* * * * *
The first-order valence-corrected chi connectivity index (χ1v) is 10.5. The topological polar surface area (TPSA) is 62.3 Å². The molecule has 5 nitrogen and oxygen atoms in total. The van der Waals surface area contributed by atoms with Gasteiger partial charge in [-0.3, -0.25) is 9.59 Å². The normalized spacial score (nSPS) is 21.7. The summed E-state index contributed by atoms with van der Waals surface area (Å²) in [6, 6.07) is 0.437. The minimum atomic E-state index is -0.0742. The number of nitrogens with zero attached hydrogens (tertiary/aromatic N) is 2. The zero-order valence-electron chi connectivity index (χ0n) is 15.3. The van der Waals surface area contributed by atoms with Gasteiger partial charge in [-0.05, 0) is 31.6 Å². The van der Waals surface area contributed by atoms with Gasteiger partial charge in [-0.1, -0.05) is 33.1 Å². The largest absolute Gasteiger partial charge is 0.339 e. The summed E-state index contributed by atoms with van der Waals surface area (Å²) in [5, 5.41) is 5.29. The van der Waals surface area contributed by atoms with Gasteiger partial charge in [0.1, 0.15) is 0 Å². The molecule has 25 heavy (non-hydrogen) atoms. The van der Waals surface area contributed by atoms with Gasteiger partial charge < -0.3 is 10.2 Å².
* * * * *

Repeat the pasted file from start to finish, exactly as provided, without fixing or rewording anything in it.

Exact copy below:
The first-order valence-corrected chi connectivity index (χ1v) is 10.5. The topological polar surface area (TPSA) is 62.3 Å². The molecule has 5 nitrogen and oxygen atoms in total. The van der Waals surface area contributed by atoms with Gasteiger partial charge in [-0.3, -0.25) is 9.59 Å². The normalized spacial score (nSPS) is 21.7. The summed E-state index contributed by atoms with van der Waals surface area (Å²) in [6, 6.07) is 0.437. The minimum atomic E-state index is -0.0742. The number of nitrogens with zero attached hydrogens (tertiary/aromatic N) is 2. The zero-order valence-electron chi connectivity index (χ0n) is 15.3. The van der Waals surface area contributed by atoms with Gasteiger partial charge in [-0.05, 0) is 31.6 Å². The van der Waals surface area contributed by atoms with Gasteiger partial charge in [-0.1, -0.05) is 33.1 Å². The largest absolute Gasteiger partial charge is 0.339 e. The summed E-state index contributed by atoms with van der Waals surface area (Å²) in [5, 5.41) is 5.29. The van der Waals surface area contributed by atoms with Gasteiger partial charge in [0.1, 0.15) is 0 Å². The molecule has 25 heavy (non-hydrogen) atoms. The van der Waals surface area contributed by atoms with Gasteiger partial charge < -0.3 is 10.2 Å².